Doug and Penny had been married for 38 years. Doug earned a good living. Penny worked in a bookstore part time. They had saved for retirement, their home was paid off, and their two children are grown and on their own. They had no debt. The marriage had come to an end years ago, but inertia kept them together.
Penny wanted spousal support. Doug felt the amount Penny wanted was unfair. The other issues were fairly straightforward: splitting the equity in the house and the retirement account. The house had about $650,000 in equity, and the 401(k) had more than $1,000,000 in it. They would be able to draw social security in three years.
We choose to start with the spousal support. The parties had maintained a comfortable lifestyle. Doug earned about $10,000/month. Penny earned about $1,800/month working part time. She was a high school graduate and had no additional skill set. She had no interest in seeking a management job or other work with the bookstore. Both parties were in good health. Doug wanted to retire at 65 and expected to earn $2800 in Social Security retirement. He anticipated that his 401(k) would generate about $5,000/month.
The first question was how the divorce would impact Penny’s right to receive Social Security. Since she was married for more than 10 years, and had not remarried, she can draw on Doug’s account after he retires. She also could draw on her account, but his account would pay her more.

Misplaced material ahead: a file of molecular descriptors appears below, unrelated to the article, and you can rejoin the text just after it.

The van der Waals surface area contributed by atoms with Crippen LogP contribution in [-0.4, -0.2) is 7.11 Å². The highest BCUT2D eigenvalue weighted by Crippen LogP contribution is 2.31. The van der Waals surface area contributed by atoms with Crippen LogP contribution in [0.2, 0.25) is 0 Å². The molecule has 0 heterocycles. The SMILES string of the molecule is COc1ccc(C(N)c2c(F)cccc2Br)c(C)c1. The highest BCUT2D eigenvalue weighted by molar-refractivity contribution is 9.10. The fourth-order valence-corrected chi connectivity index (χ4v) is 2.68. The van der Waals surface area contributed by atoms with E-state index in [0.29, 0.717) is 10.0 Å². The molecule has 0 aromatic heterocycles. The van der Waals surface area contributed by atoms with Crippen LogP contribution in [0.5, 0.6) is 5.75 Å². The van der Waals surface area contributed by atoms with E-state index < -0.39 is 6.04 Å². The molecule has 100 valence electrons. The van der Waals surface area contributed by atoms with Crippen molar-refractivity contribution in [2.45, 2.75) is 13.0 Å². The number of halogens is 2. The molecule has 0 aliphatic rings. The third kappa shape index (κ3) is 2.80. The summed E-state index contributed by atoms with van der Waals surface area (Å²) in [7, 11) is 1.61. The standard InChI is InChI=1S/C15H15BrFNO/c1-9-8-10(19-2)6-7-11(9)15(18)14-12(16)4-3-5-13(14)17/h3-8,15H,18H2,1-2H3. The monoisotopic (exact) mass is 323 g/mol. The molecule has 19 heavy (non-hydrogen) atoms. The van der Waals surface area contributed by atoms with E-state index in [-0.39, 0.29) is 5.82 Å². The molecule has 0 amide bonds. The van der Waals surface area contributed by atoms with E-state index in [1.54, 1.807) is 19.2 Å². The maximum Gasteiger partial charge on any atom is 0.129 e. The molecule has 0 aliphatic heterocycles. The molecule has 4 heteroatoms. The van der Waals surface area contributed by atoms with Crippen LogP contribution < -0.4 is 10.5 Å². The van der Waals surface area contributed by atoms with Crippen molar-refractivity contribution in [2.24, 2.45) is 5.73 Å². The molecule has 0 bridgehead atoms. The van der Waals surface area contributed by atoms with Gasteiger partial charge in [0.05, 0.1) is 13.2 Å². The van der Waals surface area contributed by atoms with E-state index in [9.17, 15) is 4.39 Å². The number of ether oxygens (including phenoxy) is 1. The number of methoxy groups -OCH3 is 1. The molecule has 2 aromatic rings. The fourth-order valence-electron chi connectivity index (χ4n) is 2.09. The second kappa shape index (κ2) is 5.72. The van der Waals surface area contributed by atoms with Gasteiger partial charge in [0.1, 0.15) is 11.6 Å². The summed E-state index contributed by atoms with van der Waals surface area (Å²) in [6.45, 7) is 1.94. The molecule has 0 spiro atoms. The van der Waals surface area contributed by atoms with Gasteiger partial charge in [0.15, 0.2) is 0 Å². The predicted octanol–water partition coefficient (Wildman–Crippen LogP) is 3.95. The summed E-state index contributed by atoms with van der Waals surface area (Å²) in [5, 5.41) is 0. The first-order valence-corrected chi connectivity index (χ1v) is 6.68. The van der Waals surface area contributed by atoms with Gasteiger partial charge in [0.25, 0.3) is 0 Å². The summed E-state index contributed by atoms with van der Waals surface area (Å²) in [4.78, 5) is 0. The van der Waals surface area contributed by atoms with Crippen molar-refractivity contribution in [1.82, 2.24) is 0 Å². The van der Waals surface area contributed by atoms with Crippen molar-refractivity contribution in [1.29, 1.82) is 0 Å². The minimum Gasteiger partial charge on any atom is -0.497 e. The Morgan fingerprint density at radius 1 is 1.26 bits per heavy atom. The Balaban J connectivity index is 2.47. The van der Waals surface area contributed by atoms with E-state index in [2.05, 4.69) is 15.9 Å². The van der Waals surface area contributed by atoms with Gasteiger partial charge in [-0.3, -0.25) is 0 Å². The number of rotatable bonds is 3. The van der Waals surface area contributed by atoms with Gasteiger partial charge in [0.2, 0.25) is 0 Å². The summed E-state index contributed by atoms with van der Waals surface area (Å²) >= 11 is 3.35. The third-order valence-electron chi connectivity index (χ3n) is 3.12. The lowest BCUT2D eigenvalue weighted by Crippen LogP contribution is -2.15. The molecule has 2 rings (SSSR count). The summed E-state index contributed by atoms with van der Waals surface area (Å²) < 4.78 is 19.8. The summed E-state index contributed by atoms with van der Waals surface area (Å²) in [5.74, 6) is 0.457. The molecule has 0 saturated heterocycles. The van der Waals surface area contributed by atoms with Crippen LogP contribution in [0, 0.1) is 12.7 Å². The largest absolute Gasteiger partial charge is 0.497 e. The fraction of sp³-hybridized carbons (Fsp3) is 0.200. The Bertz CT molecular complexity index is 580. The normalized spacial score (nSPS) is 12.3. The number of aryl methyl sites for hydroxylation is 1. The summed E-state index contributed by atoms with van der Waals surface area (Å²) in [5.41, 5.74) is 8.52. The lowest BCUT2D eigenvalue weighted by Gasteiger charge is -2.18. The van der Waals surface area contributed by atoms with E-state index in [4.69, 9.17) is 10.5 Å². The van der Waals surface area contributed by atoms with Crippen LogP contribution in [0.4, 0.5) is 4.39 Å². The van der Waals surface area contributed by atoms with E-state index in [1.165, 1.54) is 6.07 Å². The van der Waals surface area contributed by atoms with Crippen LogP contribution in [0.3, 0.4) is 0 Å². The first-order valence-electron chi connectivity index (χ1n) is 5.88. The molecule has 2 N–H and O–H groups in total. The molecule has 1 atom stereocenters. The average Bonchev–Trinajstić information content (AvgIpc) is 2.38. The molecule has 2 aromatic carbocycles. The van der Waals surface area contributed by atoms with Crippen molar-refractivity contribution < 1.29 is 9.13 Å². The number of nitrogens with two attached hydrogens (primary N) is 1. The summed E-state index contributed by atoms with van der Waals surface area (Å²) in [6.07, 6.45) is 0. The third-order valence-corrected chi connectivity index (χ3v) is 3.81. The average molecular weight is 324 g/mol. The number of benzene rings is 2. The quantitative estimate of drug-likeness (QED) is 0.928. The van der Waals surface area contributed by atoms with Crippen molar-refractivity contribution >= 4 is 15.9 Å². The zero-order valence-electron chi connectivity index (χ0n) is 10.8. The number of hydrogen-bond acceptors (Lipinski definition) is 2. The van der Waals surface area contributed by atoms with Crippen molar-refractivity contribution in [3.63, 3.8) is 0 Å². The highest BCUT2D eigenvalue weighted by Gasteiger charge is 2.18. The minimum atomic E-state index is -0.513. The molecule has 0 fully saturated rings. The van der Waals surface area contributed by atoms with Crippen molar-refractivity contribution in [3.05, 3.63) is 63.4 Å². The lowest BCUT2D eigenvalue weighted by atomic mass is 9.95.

The two issues in spousal support are duration and amount. Since this was a long marriage, it would be unusual in these circumstances for the court not to award indefinite support to Penny. Doug reluctantly and then graciously agreed. The parties then discussed the amount of support Doug would pay Penny. Since he planned to retire in three years, Penny agreed that the amount of support would need to be reduced. She planned to continue to work. After a lot of back and forth, Doug agreed that he would pay $1,640/month in support. Together with her earnings from the bookstore, this gave Penny a monthly income of $3,400.
Once the retirement account was divided, Penny and Doug would receive the same amount from the 401(k). The parties agreed to split the fund by its present value in half. With Social Security, the parties would then receive about the same amount of income. At that point, Spousal Support would cease. The parties agreed that they would split the cost for a QDRO attorney to draft an order to the plan’s administrator to bring about the division of the 401(K)
The parties agreed they would sell the house and equally split the proceeds. The house was going to need a fair amount of repairs and deferred maintenance. Doug agreed to pay for these repairs and to be reimbursed out of the sale. Penny was amenable to this.